PASADENA (Aug. 30, 2018) – What the 2018 Caltech men's soccer team lacks in raw numbers they more than account for as the most talented and most disciplined group in Head Coach Phil Murray's four years with the team. After knocking on the door of SCIAC wins over the last few seasons, there is a belief within the program that 2018 could be the year the Beavers take a big step forward, much like the volleyball team did last year.
"There's a good pressure, but there's pressure from seeing the other programs have success," Head Coach Phil Murray said. "It's great and everybody wants to be a part of it, but it also turns the spotlight back on the teams that still need to have that success and these guys are feeling the burden of being the next team to get over the line and I certainly know we are not far away."
While this team is yet to see the SCIAC success other Caltech programs have, the men's team did have some success in the SCIAC postseason awards, with junior forward Kevin Yu (Park Ridge, N.J. / Park Ridge) earning second-team honors and sophomore keeper Joe Como (Glen Cove, N.Y. / Friends Acad.) being named SCIAC Newcomer of the Year. Beneath the individual success, the Beavers are returning seven players out of an eight-man freshman class from one year ago, all of whom were called upon to play important minutes in 2017. Four more freshmen will mix in with the squad this year, namely attacking midfielders Samir Johnson (Portland, Ore. / Jesuit) and Mohamed Soufi (San Jose, Calif. / Lynbrook) in addition to defenders Daniel Israel (San Jose, Calif. / Lynbrook) and Velissarios Christodolou (Athens, Greece / Athens College). Each player shares the commonality of size in addition to the physicality necessary to create more scoring opportunities for the Beavers going forward.
"We've got four new guys joining us, with some great athleticism and talent, combined with high level club soccer experience, who I think could have an immediate impact on most soccer programs in the conference," Murray said. "They're all good soccer players and we've added a bit of depth in the back four since they can all play several different positions while bringing the college physicality that's necessary to compete at this level."
Como's Newcomer of the Year campaign where he stopped 159 shots in 18 games was certainly aided by an athletic defense led by sophomores JD Walker (Grand Blanc, Mich. / Grand Blanc) and Andrew Larson (Portland, Ore. / Jesuit), in addition to defensive midfielders like junior Theo Yang (Columbia, Md. / Long Reach) and sophomore Chad Thut (Dover, N.H. / Berwick Acad.) who will enter the season with another year's experience filed away. Added depth could further allow Murray to put his defensive standouts in even more advantageous positions as the Beavers look to increase their scoring output for the upcoming season after finding the back of the net on six occasions last year. Sophomore forward Gianfranco de Castro (Weston, Fla. / Cypress Bay) notched half the goals to lead the team.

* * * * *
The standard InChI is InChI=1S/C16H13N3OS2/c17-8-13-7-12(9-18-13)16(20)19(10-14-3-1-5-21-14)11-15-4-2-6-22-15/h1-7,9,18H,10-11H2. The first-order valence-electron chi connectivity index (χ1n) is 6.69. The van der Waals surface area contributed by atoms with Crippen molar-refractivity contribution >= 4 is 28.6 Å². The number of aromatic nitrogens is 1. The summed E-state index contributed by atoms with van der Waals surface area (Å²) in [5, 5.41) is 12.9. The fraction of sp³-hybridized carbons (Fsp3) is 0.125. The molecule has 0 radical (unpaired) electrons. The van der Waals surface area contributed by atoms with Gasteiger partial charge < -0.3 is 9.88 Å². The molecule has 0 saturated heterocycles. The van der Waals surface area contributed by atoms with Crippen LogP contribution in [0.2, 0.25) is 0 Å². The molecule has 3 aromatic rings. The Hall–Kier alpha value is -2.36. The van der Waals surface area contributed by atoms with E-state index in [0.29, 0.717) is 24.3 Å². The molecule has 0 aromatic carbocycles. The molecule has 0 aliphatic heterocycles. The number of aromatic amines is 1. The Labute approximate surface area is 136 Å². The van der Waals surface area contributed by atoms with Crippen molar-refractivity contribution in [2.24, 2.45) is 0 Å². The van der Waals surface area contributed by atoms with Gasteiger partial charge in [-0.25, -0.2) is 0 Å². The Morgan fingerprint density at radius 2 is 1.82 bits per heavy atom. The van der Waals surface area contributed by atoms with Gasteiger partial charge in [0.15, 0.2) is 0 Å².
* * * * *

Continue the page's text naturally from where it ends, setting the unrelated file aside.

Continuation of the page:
"I think despite our small numbers, the quality from the starting guys all the way through the last guy is very tight," Murray said. "There's not just one starting group of guys we expect to play all the minutes. I think the freshman we've brought in will have an immediate impact and it will be good to see the different teams that we're able to put out depending on how we're doing physically and how our opposition are playing. We do have the ability to change the way we play now because we have different pieces within the team."
The biggest key to this team's success, however, will simply boil down to getting over the hump. Last year's squad saw two prime opportunities to notch the men's soccer team's first SCIAC win since 2011 and first under Murray. The first chance came at Occidental College while the second came at home against Claremont-Mudd-Scripps Colleges in an overtime thriller. The ability of these student-athletes to learn and adapt could cause tremendous growth among the young team, and if so could allow the Beavers to get that elusive first win out of the way.
Of course, as many teams preceding this year's men's soccer team have learned, the first win is always the toughest.
"I think because we had such a big group of freshmen, it brought this wave of optimism, but also unfamiliarity," Murray said. "That doesn't take away from the fact that it's very hard to win SCIAC games. Just having good players and enthusiasm doesn't necessarily mean you're going to see results. I think the lesson learned was that we need to maintain the optimism, but also continue to improve. It's 'come here, be better than you may have been in the past and then work to get better as a group.' If we can do that, we will chip away at the distance between us and other SCIAC teams."
The men's soccer team opens the season on Friday, Aug. 31 at home against Linfield College, 4 p.m. start time.